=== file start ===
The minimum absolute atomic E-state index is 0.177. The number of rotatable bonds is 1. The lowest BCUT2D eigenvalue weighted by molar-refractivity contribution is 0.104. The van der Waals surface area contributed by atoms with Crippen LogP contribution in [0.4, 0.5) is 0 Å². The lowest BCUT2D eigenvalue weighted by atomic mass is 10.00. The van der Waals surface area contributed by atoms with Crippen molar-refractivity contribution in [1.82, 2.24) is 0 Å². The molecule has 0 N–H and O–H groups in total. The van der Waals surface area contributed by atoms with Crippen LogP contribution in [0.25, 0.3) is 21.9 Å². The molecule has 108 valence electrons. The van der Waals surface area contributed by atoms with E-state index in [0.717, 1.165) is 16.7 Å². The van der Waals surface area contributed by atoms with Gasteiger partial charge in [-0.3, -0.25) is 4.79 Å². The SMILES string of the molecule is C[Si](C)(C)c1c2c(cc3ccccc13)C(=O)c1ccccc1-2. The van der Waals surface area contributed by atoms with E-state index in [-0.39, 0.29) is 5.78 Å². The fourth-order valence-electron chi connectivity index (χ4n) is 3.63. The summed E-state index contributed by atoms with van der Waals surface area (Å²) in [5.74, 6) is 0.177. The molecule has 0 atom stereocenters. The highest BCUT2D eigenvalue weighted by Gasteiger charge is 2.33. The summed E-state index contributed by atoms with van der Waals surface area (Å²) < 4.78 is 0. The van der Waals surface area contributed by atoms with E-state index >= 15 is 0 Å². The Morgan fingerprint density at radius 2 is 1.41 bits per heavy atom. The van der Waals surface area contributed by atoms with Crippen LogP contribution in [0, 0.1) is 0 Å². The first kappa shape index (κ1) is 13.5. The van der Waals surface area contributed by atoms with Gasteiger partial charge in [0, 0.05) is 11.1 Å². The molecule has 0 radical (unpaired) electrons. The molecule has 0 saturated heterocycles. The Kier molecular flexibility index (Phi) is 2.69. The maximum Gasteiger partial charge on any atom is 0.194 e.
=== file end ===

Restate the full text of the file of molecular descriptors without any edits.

The minimum absolute atomic E-state index is 0.177. The number of rotatable bonds is 1. The lowest BCUT2D eigenvalue weighted by molar-refractivity contribution is 0.104. The van der Waals surface area contributed by atoms with Crippen LogP contribution in [0.4, 0.5) is 0 Å². The lowest BCUT2D eigenvalue weighted by atomic mass is 10.00. The van der Waals surface area contributed by atoms with Crippen molar-refractivity contribution in [1.82, 2.24) is 0 Å². The molecule has 0 N–H and O–H groups in total. The van der Waals surface area contributed by atoms with Crippen LogP contribution in [0.25, 0.3) is 21.9 Å². The molecule has 108 valence electrons. The van der Waals surface area contributed by atoms with E-state index in [0.717, 1.165) is 16.7 Å². The van der Waals surface area contributed by atoms with Gasteiger partial charge in [-0.3, -0.25) is 4.79 Å². The SMILES string of the molecule is C[Si](C)(C)c1c2c(cc3ccccc13)C(=O)c1ccccc1-2. The van der Waals surface area contributed by atoms with E-state index in [-0.39, 0.29) is 5.78 Å². The fourth-order valence-electron chi connectivity index (χ4n) is 3.63. The summed E-state index contributed by atoms with van der Waals surface area (Å²) in [5.74, 6) is 0.177. The molecule has 0 atom stereocenters. The highest BCUT2D eigenvalue weighted by Gasteiger charge is 2.33. The summed E-state index contributed by atoms with van der Waals surface area (Å²) < 4.78 is 0. The van der Waals surface area contributed by atoms with E-state index >= 15 is 0 Å². The Morgan fingerprint density at radius 2 is 1.41 bits per heavy atom. The van der Waals surface area contributed by atoms with Crippen LogP contribution in [0, 0.1) is 0 Å². The first kappa shape index (κ1) is 13.5. The van der Waals surface area contributed by atoms with Gasteiger partial charge in [0, 0.05) is 11.1 Å². The molecule has 0 radical (unpaired) electrons. The molecule has 0 saturated heterocycles. The Kier molecular flexibility index (Phi) is 2.69. The maximum Gasteiger partial charge on any atom is 0.194 e.